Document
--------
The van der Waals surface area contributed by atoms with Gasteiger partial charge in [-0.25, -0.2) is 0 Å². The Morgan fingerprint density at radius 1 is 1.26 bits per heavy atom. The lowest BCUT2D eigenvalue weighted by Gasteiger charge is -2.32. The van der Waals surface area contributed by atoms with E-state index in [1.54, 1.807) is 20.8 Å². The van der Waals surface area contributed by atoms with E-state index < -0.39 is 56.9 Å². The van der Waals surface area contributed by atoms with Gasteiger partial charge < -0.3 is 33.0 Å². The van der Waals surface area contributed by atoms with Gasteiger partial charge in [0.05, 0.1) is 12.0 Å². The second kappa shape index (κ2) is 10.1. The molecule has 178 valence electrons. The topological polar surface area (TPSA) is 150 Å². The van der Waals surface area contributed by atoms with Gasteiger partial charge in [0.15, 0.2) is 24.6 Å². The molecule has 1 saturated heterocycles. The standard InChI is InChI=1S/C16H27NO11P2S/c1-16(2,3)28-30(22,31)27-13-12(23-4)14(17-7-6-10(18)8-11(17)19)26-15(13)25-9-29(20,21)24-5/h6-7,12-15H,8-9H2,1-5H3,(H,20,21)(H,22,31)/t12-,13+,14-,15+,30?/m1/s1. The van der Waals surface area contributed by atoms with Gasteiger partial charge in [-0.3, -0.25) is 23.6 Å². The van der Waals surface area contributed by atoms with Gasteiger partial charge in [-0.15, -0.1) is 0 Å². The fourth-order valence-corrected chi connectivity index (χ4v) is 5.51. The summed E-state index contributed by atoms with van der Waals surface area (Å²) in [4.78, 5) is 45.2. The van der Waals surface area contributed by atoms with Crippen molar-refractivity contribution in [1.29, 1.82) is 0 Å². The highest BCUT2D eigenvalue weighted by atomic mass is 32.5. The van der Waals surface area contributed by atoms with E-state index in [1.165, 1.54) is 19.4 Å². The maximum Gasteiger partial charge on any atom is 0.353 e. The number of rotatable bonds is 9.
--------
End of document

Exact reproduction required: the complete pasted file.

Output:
The van der Waals surface area contributed by atoms with Gasteiger partial charge in [-0.25, -0.2) is 0 Å². The Morgan fingerprint density at radius 1 is 1.26 bits per heavy atom. The lowest BCUT2D eigenvalue weighted by Gasteiger charge is -2.32. The van der Waals surface area contributed by atoms with E-state index in [1.54, 1.807) is 20.8 Å². The van der Waals surface area contributed by atoms with E-state index < -0.39 is 56.9 Å². The van der Waals surface area contributed by atoms with Gasteiger partial charge < -0.3 is 33.0 Å². The van der Waals surface area contributed by atoms with Gasteiger partial charge in [0.05, 0.1) is 12.0 Å². The second kappa shape index (κ2) is 10.1. The molecule has 178 valence electrons. The topological polar surface area (TPSA) is 150 Å². The van der Waals surface area contributed by atoms with Gasteiger partial charge in [0.15, 0.2) is 24.6 Å². The molecule has 1 saturated heterocycles. The standard InChI is InChI=1S/C16H27NO11P2S/c1-16(2,3)28-30(22,31)27-13-12(23-4)14(17-7-6-10(18)8-11(17)19)26-15(13)25-9-29(20,21)24-5/h6-7,12-15H,8-9H2,1-5H3,(H,20,21)(H,22,31)/t12-,13+,14-,15+,30?/m1/s1. The van der Waals surface area contributed by atoms with Gasteiger partial charge in [-0.3, -0.25) is 23.6 Å². The van der Waals surface area contributed by atoms with Gasteiger partial charge in [-0.15, -0.1) is 0 Å². The fourth-order valence-corrected chi connectivity index (χ4v) is 5.51. The summed E-state index contributed by atoms with van der Waals surface area (Å²) in [4.78, 5) is 45.2. The van der Waals surface area contributed by atoms with Crippen molar-refractivity contribution in [1.29, 1.82) is 0 Å². The highest BCUT2D eigenvalue weighted by atomic mass is 32.5. The van der Waals surface area contributed by atoms with E-state index in [1.165, 1.54) is 19.4 Å². The maximum Gasteiger partial charge on any atom is 0.353 e. The number of rotatable bonds is 9.